The Gray Cloud of Depression
Didja ever hear of Joe Btsfplk? Btsfplk (pronounced to sound like a Bronx Cheer) walked-or should we say dragged dejectedly-through the comic strip, “Lil Abner” by Al Capp. Poor old Joe lived every day of his life in a cloud of misery and woe.
Sometimes life is like that. Times when life is no fun at all, just gloom and worry. It can seem like you have to reach up to touch bottom. We’re not exactly sure how we got there, but we’re absolutely sure we don’t want to stay.
It’s depression, one of the ways your body begs for help. Happily, there’s a lot you can do to chase the gloom away.
A few common causes of depression symptoms:
An inadequate diet. A low fat diet, for one instance, doesn’t give your body the pep and vitality it needs. And I could go on (and on, and on); there’s much to learn-and lots of money that’s trying to make sure you don’t learn it.
A wonky endocrine system. This complicated, misunderstood system has a zillion ways to get into trouble, and every health problem, known or unknown, involves the endocrine system.
The thyroid is an endocrine gland, and low thyroid function looks like depression. Standard-issue thyroid treatments don’t work, so here come antidepressants. Yes, you’re tired like you can’t believe, and life seems very gloomy, but don’t make things worse.
Research shows that most concussions damage the pituitary gland, the king of the endocrine system; some concussions heal, but some don’t. When the king goes down, life gets hard. Doctors order brain scans, but throw up their hands when the brains look okay; they don’t know about the endocrine connection. That explains why football players wait in vain for answers, and why it took 25 years to get my panhypopituitarism diagnosed.
A mold (or any other fungus) allergy saps your mojo even if you don’t realize you have an allergy. Fungi cause many, many health problems, including depression, but medicine isn’t accepting the research-yet. My mold allergy sucked my energy away with daily headaches, even “pink eye” once-both eyes swollen almost shut and leaking rivers of tears-before I saw the connection.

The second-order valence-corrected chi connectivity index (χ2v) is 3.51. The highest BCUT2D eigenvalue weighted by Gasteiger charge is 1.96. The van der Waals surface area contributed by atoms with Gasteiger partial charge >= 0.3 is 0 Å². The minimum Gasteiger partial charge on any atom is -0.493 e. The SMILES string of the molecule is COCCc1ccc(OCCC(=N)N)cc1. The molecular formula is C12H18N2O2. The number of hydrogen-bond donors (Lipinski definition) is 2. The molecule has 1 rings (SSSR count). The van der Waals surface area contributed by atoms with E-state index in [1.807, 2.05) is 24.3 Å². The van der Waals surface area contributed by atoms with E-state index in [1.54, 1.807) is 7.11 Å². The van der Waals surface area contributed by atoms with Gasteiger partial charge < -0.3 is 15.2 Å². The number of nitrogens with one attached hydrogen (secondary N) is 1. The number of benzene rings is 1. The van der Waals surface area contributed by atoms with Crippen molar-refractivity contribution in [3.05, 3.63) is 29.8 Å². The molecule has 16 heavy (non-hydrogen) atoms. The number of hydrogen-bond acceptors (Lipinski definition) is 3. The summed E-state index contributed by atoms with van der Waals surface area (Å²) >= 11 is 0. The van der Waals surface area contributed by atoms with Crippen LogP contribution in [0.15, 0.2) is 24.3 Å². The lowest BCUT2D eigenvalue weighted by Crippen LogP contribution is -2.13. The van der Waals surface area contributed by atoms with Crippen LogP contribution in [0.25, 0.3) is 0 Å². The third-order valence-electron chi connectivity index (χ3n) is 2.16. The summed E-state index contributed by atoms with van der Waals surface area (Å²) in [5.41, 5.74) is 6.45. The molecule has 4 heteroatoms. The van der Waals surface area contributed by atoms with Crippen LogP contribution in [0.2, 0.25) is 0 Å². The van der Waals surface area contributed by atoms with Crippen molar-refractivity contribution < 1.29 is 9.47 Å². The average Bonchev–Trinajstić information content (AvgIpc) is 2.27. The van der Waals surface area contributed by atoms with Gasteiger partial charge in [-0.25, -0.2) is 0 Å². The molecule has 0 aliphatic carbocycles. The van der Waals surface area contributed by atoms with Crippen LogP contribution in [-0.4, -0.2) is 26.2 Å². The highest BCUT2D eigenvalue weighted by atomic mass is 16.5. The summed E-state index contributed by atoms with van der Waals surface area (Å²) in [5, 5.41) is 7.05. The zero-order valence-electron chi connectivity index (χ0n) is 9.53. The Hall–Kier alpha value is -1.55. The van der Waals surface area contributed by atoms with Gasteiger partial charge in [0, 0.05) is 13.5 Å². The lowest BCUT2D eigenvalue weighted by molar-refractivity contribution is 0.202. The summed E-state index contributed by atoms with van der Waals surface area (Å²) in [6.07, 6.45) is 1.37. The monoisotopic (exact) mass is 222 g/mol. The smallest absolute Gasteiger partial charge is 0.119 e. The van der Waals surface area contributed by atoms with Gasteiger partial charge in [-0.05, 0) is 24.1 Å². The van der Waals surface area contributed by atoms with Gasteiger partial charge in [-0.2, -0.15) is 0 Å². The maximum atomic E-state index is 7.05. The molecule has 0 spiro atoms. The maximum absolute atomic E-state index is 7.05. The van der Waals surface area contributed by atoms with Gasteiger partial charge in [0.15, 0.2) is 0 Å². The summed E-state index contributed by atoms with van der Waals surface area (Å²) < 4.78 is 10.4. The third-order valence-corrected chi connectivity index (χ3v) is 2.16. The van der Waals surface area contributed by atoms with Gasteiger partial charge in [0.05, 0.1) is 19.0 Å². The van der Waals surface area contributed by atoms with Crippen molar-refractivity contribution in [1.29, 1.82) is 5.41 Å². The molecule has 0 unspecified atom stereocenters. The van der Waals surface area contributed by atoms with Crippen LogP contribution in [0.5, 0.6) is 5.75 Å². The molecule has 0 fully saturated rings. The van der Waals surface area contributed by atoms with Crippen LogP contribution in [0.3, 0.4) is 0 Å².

What you can do about depression:
Meet your nutritional needs with a strong diet and supplements-both customized to your body’s specific needs. Since the Bible says we are all unique, there’s no such thing as a good, one-size-fits-all diet in a world of custom-made people. Nutrition is always a huge part of dealing with depression-and everything else endocrine.
If you have a mold allergy, don’t eat moldy foods, even if they’re touted as healthful. No mushrooms. No grapes. Probably no citrus fruits. No fermented foods, such as sauerkraut, nor beverages, such as kombucha and alcohol. Cut waaay back on sugar, which feeds any kind of fungus.
Your nose can help a lot; avoid anything that smells bad. Back when everybody and their cousin added sherry to their cooking, one whiff announced its presence to me: The delicious-looking dish smelled like a dumpster in summer. Try explaining that to your hostess! Especially since nobody else noticed a problem! Better to just push your food around the plate the way kids do when they don’t want to eat something; not eating is better than throwing up.
And if you’re already on antidepressants?
Stopping antidepressants abruptly creates chaos. Even though the drugs don’t do anything good, and actually cause harm, your body has become addicted to them. This isn’t the time for “tough love.”
Instead, improve your diet and start adding supplements that match the symptoms your body keeps coming up with. Start slowly. (There’s a lot to learn about customizing nutrition, so the “slowly” part is automatic.)
As your energy and mood improve, start cutting back on the antidepressants-and keep building your nutrition. It’s nice to have medical direction during this weaning process, but that may not be possible. Learn to listen to your body as it points to the direction to take and how fast to go.
Nutrition gives your body the ammunition it needs to fight for you. And win for you.
God is good,
Copyright by Bette Dowdell. All rights reserved
P.S. Bette Dowdell is not a doctor, nor does she purport to be She’s a patient who’s been studying and successfully handling her own endocrine problems for more than 30 years. She offers introductory teleseminars and an in-depth 12-month subscription program, “Moving to Health” about living well with endocrine issues. She explains how things work-or don’t, discusses what things to avoid as well as the things that help, and she provides a lot of well-researched nutritional information. Subscribe to her free e-zine at Information is power.